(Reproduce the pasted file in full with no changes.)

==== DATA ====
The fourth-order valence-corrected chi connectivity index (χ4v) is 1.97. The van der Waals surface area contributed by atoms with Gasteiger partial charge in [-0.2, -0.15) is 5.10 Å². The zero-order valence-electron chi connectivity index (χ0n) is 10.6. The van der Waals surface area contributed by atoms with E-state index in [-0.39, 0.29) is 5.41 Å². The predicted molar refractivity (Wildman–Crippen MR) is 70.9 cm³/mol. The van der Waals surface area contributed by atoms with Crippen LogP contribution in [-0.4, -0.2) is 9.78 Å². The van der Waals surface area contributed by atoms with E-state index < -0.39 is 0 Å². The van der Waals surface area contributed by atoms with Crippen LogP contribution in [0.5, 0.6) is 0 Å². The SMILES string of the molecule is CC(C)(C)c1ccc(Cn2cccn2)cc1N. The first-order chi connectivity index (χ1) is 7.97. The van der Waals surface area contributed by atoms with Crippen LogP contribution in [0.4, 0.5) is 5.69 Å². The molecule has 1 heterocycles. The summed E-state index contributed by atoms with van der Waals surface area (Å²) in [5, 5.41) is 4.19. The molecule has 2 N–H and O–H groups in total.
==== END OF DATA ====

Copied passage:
The fourth-order valence-corrected chi connectivity index (χ4v) is 1.97. The van der Waals surface area contributed by atoms with Gasteiger partial charge in [-0.2, -0.15) is 5.10 Å². The zero-order valence-electron chi connectivity index (χ0n) is 10.6. The van der Waals surface area contributed by atoms with E-state index in [-0.39, 0.29) is 5.41 Å². The predicted molar refractivity (Wildman–Crippen MR) is 70.9 cm³/mol. The van der Waals surface area contributed by atoms with Crippen LogP contribution in [-0.4, -0.2) is 9.78 Å². The van der Waals surface area contributed by atoms with E-state index < -0.39 is 0 Å². The van der Waals surface area contributed by atoms with Crippen LogP contribution in [0.5, 0.6) is 0 Å². The SMILES string of the molecule is CC(C)(C)c1ccc(Cn2cccn2)cc1N. The first-order chi connectivity index (χ1) is 7.97. The van der Waals surface area contributed by atoms with Crippen LogP contribution in [0.4, 0.5) is 5.69 Å². The molecule has 1 heterocycles. The summed E-state index contributed by atoms with van der Waals surface area (Å²) in [5, 5.41) is 4.19. The molecule has 2 N–H and O–H groups in total.